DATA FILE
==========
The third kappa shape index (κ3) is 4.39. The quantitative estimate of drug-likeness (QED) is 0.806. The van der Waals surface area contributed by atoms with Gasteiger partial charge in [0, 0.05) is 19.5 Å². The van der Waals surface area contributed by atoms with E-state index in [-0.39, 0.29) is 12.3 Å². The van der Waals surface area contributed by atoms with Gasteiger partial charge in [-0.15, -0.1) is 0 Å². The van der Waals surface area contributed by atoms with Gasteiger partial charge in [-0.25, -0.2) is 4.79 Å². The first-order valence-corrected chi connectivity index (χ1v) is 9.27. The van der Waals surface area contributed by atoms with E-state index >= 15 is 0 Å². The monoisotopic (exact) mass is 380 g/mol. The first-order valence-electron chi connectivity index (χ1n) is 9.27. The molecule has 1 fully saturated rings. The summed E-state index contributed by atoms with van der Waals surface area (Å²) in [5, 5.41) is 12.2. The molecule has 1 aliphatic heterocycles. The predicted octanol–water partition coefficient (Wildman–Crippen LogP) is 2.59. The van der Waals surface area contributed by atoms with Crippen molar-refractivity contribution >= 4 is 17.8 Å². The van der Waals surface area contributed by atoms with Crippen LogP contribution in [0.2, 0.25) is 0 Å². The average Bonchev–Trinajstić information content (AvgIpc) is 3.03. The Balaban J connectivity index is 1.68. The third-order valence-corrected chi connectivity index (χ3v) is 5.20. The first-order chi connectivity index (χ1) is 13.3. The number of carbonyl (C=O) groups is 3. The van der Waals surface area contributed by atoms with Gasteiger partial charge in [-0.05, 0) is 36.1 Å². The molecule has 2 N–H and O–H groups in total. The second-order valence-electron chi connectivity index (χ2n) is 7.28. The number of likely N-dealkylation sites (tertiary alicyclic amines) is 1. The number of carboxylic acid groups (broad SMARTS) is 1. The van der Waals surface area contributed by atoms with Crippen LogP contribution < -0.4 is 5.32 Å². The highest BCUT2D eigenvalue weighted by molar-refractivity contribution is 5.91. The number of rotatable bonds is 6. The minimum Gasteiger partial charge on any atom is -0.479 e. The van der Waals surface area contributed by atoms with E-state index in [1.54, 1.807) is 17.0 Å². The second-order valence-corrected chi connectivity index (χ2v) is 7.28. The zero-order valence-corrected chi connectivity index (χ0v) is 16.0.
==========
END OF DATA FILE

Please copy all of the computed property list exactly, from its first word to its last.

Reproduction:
The third kappa shape index (κ3) is 4.39. The quantitative estimate of drug-likeness (QED) is 0.806. The van der Waals surface area contributed by atoms with Gasteiger partial charge in [0, 0.05) is 19.5 Å². The van der Waals surface area contributed by atoms with E-state index in [-0.39, 0.29) is 12.3 Å². The van der Waals surface area contributed by atoms with Gasteiger partial charge in [-0.15, -0.1) is 0 Å². The van der Waals surface area contributed by atoms with Gasteiger partial charge in [-0.25, -0.2) is 4.79 Å². The first-order valence-corrected chi connectivity index (χ1v) is 9.27. The van der Waals surface area contributed by atoms with E-state index >= 15 is 0 Å². The monoisotopic (exact) mass is 380 g/mol. The first-order valence-electron chi connectivity index (χ1n) is 9.27. The molecule has 1 fully saturated rings. The summed E-state index contributed by atoms with van der Waals surface area (Å²) in [5, 5.41) is 12.2. The molecule has 1 aliphatic heterocycles. The predicted octanol–water partition coefficient (Wildman–Crippen LogP) is 2.59. The van der Waals surface area contributed by atoms with Crippen molar-refractivity contribution >= 4 is 17.8 Å². The van der Waals surface area contributed by atoms with Crippen LogP contribution in [0.2, 0.25) is 0 Å². The average Bonchev–Trinajstić information content (AvgIpc) is 3.03. The Balaban J connectivity index is 1.68. The third-order valence-corrected chi connectivity index (χ3v) is 5.20. The first-order chi connectivity index (χ1) is 13.3. The number of carbonyl (C=O) groups is 3. The van der Waals surface area contributed by atoms with Gasteiger partial charge in [-0.05, 0) is 36.1 Å². The molecule has 2 N–H and O–H groups in total. The second-order valence-electron chi connectivity index (χ2n) is 7.28. The number of likely N-dealkylation sites (tertiary alicyclic amines) is 1. The number of carboxylic acid groups (broad SMARTS) is 1. The van der Waals surface area contributed by atoms with Crippen LogP contribution < -0.4 is 5.32 Å². The highest BCUT2D eigenvalue weighted by molar-refractivity contribution is 5.91. The number of rotatable bonds is 6. The minimum Gasteiger partial charge on any atom is -0.479 e. The van der Waals surface area contributed by atoms with E-state index in [1.54, 1.807) is 17.0 Å². The second-order valence-corrected chi connectivity index (χ2v) is 7.28. The zero-order valence-corrected chi connectivity index (χ0v) is 16.0.